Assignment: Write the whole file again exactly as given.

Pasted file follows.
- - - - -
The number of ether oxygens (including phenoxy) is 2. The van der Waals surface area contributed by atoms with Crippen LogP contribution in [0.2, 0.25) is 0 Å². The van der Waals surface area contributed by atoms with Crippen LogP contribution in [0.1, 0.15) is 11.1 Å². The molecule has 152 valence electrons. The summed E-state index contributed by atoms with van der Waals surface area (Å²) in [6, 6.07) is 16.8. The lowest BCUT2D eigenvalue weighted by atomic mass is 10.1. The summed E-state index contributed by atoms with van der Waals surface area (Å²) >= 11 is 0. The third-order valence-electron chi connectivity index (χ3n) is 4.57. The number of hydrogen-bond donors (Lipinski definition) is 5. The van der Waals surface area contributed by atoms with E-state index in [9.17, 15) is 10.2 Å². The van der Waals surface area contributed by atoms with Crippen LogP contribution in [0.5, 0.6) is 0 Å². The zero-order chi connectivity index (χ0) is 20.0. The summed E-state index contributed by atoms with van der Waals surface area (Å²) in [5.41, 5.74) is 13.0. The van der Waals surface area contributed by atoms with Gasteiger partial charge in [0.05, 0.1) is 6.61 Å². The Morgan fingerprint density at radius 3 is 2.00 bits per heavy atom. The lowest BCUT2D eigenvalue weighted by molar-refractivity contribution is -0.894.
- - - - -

The number of ether oxygens (including phenoxy) is 2. The van der Waals surface area contributed by atoms with Crippen LogP contribution in [0.2, 0.25) is 0 Å². The van der Waals surface area contributed by atoms with Crippen LogP contribution in [0.1, 0.15) is 11.1 Å². The molecule has 152 valence electrons. The summed E-state index contributed by atoms with van der Waals surface area (Å²) in [6, 6.07) is 16.8. The lowest BCUT2D eigenvalue weighted by atomic mass is 10.1. The summed E-state index contributed by atoms with van der Waals surface area (Å²) >= 11 is 0. The third-order valence-electron chi connectivity index (χ3n) is 4.57. The number of hydrogen-bond donors (Lipinski definition) is 5. The van der Waals surface area contributed by atoms with E-state index in [9.17, 15) is 10.2 Å². The van der Waals surface area contributed by atoms with Crippen LogP contribution in [0.5, 0.6) is 0 Å². The zero-order chi connectivity index (χ0) is 20.0. The summed E-state index contributed by atoms with van der Waals surface area (Å²) in [5.41, 5.74) is 13.0. The van der Waals surface area contributed by atoms with Gasteiger partial charge in [0.05, 0.1) is 6.61 Å². The Morgan fingerprint density at radius 3 is 2.00 bits per heavy atom. The lowest BCUT2D eigenvalue weighted by molar-refractivity contribution is -0.894.